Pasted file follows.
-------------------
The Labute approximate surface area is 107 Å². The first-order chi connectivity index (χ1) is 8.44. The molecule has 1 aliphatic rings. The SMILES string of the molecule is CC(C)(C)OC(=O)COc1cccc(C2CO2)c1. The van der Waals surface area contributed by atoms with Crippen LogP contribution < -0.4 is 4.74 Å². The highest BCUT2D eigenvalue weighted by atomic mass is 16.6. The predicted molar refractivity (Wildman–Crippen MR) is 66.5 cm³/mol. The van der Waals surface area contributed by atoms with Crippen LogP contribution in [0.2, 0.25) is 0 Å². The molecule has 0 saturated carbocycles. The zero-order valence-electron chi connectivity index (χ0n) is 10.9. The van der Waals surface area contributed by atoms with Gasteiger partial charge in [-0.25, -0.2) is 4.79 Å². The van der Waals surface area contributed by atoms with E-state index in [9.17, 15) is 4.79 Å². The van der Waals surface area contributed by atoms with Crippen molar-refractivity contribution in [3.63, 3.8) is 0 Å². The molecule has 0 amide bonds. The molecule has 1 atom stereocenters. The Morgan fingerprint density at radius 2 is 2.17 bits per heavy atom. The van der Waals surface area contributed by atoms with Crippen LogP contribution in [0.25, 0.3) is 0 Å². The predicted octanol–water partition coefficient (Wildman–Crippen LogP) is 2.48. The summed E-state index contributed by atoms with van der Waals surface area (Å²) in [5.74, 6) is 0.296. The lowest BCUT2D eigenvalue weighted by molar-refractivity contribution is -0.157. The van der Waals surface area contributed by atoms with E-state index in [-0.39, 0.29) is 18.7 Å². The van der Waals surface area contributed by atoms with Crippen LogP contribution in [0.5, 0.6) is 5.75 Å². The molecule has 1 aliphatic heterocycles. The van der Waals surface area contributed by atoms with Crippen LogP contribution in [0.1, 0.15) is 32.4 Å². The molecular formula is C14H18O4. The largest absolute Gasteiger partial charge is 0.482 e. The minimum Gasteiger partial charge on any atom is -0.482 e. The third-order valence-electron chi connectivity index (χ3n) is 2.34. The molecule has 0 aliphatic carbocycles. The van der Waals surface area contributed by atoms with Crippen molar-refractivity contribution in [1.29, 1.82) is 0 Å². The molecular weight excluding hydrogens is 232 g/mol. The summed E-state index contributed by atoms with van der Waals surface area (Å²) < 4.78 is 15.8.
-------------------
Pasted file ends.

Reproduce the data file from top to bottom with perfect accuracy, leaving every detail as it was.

The Labute approximate surface area is 107 Å². The first-order chi connectivity index (χ1) is 8.44. The molecule has 1 aliphatic rings. The SMILES string of the molecule is CC(C)(C)OC(=O)COc1cccc(C2CO2)c1. The van der Waals surface area contributed by atoms with Crippen LogP contribution < -0.4 is 4.74 Å². The highest BCUT2D eigenvalue weighted by atomic mass is 16.6. The predicted molar refractivity (Wildman–Crippen MR) is 66.5 cm³/mol. The van der Waals surface area contributed by atoms with Crippen LogP contribution in [0.2, 0.25) is 0 Å². The molecule has 0 saturated carbocycles. The zero-order valence-electron chi connectivity index (χ0n) is 10.9. The van der Waals surface area contributed by atoms with Gasteiger partial charge in [-0.25, -0.2) is 4.79 Å². The van der Waals surface area contributed by atoms with E-state index in [9.17, 15) is 4.79 Å². The van der Waals surface area contributed by atoms with Crippen molar-refractivity contribution in [3.63, 3.8) is 0 Å². The molecule has 0 amide bonds. The molecule has 1 atom stereocenters. The Morgan fingerprint density at radius 2 is 2.17 bits per heavy atom. The van der Waals surface area contributed by atoms with Crippen LogP contribution in [0.25, 0.3) is 0 Å². The predicted octanol–water partition coefficient (Wildman–Crippen LogP) is 2.48. The summed E-state index contributed by atoms with van der Waals surface area (Å²) in [5.74, 6) is 0.296. The lowest BCUT2D eigenvalue weighted by molar-refractivity contribution is -0.157. The van der Waals surface area contributed by atoms with E-state index in [-0.39, 0.29) is 18.7 Å². The van der Waals surface area contributed by atoms with Crippen LogP contribution in [0.5, 0.6) is 5.75 Å². The molecule has 1 aliphatic heterocycles. The van der Waals surface area contributed by atoms with Crippen LogP contribution in [0.1, 0.15) is 32.4 Å². The molecular formula is C14H18O4. The largest absolute Gasteiger partial charge is 0.482 e. The minimum Gasteiger partial charge on any atom is -0.482 e. The third-order valence-electron chi connectivity index (χ3n) is 2.34. The molecule has 0 aliphatic carbocycles. The van der Waals surface area contributed by atoms with Crippen molar-refractivity contribution in [1.29, 1.82) is 0 Å². The molecular weight excluding hydrogens is 232 g/mol. The summed E-state index contributed by atoms with van der Waals surface area (Å²) < 4.78 is 15.8.